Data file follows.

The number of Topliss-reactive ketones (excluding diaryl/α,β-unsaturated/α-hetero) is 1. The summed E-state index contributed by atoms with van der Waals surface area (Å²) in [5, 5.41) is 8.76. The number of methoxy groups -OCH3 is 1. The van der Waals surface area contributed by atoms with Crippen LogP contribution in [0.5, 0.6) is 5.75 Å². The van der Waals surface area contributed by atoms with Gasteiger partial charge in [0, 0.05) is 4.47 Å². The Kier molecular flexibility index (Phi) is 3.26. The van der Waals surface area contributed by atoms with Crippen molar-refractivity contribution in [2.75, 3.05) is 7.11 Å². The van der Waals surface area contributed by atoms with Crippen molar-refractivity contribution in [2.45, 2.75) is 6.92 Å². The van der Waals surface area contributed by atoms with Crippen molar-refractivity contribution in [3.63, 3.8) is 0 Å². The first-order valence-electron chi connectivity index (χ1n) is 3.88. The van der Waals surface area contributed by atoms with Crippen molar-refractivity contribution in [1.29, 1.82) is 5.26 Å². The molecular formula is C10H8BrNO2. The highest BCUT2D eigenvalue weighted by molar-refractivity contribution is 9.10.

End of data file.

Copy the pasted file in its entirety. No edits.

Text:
The number of Topliss-reactive ketones (excluding diaryl/α,β-unsaturated/α-hetero) is 1. The summed E-state index contributed by atoms with van der Waals surface area (Å²) in [5, 5.41) is 8.76. The number of methoxy groups -OCH3 is 1. The van der Waals surface area contributed by atoms with Crippen LogP contribution in [0.5, 0.6) is 5.75 Å². The van der Waals surface area contributed by atoms with Gasteiger partial charge in [0, 0.05) is 4.47 Å². The Kier molecular flexibility index (Phi) is 3.26. The van der Waals surface area contributed by atoms with Crippen molar-refractivity contribution in [2.75, 3.05) is 7.11 Å². The van der Waals surface area contributed by atoms with Crippen molar-refractivity contribution in [2.45, 2.75) is 6.92 Å². The van der Waals surface area contributed by atoms with Crippen molar-refractivity contribution in [3.63, 3.8) is 0 Å². The first-order valence-electron chi connectivity index (χ1n) is 3.88. The van der Waals surface area contributed by atoms with Crippen molar-refractivity contribution in [1.29, 1.82) is 5.26 Å². The molecular formula is C10H8BrNO2. The highest BCUT2D eigenvalue weighted by molar-refractivity contribution is 9.10.